The state of the planet, especially climate and ocean, is moving towards catastrophe almost by the day. Just two, from among many 2022 quotes illustrate the enormity of the problem.
• Our world is suffering from the impact of unprecedented emergencies caused by the climate crisis, pollution, desertiﬁcation and biodiversity loss. UN Secr-General, Guterres.
• Multiple climate tipping points could be triggered if global temperature rises beyond 1.5°C above pre-industrial levels. This will be disastrous for people across the world. futureearth.org & Rockström.
Is the problem so wicked that we are going, or have already gone, beyond the point of no return? Is extinction inevitable?
So many people, so many organizations, local, national and international, through companies (eg, insurance) and the military, up to the UN, indicate that they are successfully tackling the problem of climate change, and yet GHG emissions and temperatures continue to rise. Why?
Can we swing the needle back towards a lower risk of catastrophe? Who is ‘we’? How do we swing the needle back? What kind of communication is effective? What policies, education, research, geoethics and actions are needed and realistic?
This are some of the questions that panel speakers and participants are invited to discuss and debate. The aim will be to move forward in our climate change and ocean realism, even if it is tentative. The aim is to develop some kind of consensus on the idea; still expressed by some, that it is still possible – realistically – to move the needle back. If not, then what?
o Chloe Hill, Policy, European Geosciences Union, Bavaria.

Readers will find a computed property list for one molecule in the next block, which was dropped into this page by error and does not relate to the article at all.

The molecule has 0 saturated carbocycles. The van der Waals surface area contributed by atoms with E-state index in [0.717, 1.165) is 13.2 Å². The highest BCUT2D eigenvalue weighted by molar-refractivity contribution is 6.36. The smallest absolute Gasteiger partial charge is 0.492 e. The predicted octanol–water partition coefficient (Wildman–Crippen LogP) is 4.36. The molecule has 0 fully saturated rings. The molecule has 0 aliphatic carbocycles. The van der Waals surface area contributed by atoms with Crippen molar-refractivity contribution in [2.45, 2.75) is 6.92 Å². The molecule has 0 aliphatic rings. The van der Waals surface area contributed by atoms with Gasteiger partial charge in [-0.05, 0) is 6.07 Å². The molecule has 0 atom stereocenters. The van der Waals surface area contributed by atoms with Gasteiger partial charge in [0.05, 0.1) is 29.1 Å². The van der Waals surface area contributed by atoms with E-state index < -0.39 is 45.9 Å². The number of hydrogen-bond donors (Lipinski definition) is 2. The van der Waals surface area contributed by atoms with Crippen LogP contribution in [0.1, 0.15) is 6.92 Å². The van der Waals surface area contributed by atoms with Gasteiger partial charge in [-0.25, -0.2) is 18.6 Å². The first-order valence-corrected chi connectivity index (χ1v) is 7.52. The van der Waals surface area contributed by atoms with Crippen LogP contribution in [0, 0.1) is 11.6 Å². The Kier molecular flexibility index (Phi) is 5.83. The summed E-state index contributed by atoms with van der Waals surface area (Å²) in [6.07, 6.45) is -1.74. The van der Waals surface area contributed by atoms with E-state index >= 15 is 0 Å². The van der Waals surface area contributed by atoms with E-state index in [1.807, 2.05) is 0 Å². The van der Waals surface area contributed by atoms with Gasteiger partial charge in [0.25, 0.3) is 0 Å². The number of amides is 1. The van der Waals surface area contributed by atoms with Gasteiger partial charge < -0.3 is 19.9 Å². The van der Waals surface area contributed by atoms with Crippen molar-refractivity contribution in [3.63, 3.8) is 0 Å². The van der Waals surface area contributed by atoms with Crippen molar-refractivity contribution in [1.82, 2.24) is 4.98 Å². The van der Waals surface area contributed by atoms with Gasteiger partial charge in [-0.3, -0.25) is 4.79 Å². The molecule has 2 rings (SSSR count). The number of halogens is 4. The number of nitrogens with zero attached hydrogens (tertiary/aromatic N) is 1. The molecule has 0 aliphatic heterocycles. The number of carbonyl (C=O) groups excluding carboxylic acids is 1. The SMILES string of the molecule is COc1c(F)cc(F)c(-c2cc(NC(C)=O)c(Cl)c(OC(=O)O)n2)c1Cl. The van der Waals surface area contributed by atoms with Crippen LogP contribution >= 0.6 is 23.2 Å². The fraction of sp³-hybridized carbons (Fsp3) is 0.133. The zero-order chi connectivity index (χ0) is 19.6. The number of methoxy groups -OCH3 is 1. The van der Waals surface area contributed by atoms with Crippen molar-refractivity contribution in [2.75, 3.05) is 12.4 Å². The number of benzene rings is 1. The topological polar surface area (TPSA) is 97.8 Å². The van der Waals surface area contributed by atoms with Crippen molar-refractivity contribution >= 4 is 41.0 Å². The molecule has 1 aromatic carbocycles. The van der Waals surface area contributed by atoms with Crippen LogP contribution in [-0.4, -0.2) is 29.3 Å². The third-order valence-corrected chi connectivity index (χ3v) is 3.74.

o Dean Page, ECS, Human Geography, Climate-Smart and Transboundary MSP, Hull.
o Giuseppe Di Capua, Istituto Nazionale Geofisica e Vulcanologia, Rome, International Association for Promoting Geoethics (IAPG) & International Union of Geological Sciences (IUGS).
o Kateryna Terletska, Ukraine National Academy of Science, Kiev.
o Noel Baker, Royal Belgian Institute for Space Aeronomy (BIRA-IASB), Brussels.
o Odin Marc, Environment, CNRS (National Centre for Scientific Research), Toulouse
o Philippe Tulkens, Climate and planetary boundaries, DG Research and Innovation, European Commission. Brussels
o Svitlana Krakovska, National Antarctic Scientific Center, Kiev, & Applied Climatology Laboratory, Ukrainian Hydrometeorological Institute, Kiev.
Other, related sessions worth attending:
GDB2: As climate change impacts accelerate, are we sleepwalking into the inferno…?
- Mon, 24 Apr, 16:15-18:00, rm E1.
EOS1.1: Science and Society: Science Communication Practice, Research, and Reflection
- Tues 25 Apr, starting 08h30, rm N1.
EOS2.3: Climate and ocean education: Geoethics, emergency, fossil fuels, war and more
- Wed, 26 Apr, 14:00–15:45, rm 0.15; posters 08:00–19:00.
EOS4.1: Geoethics: Geoscience Implications for Professional Communities, Society, and Environment
- Thurs, 27 Apr, 08:30-15:45, rm 0.14; posters 08:00–19:00.
We are also preparing a special issue of the journal Geoscience Communication, https://www.geoscience-communication.net/, in conjunction with EGU2023 session EOS2.3, on climate and ocean education/literacy. To be kept informed, please fill out this short form https://forms.gle/wExv7amY95qHXCop8. Please check out the call for papers and find more information on submitting in the CfP: https://oceansclimate.wixsite.com/oceansclimate/gc-special. Please help to disseminate this special issue, eg, by posting on your various media. Thank you.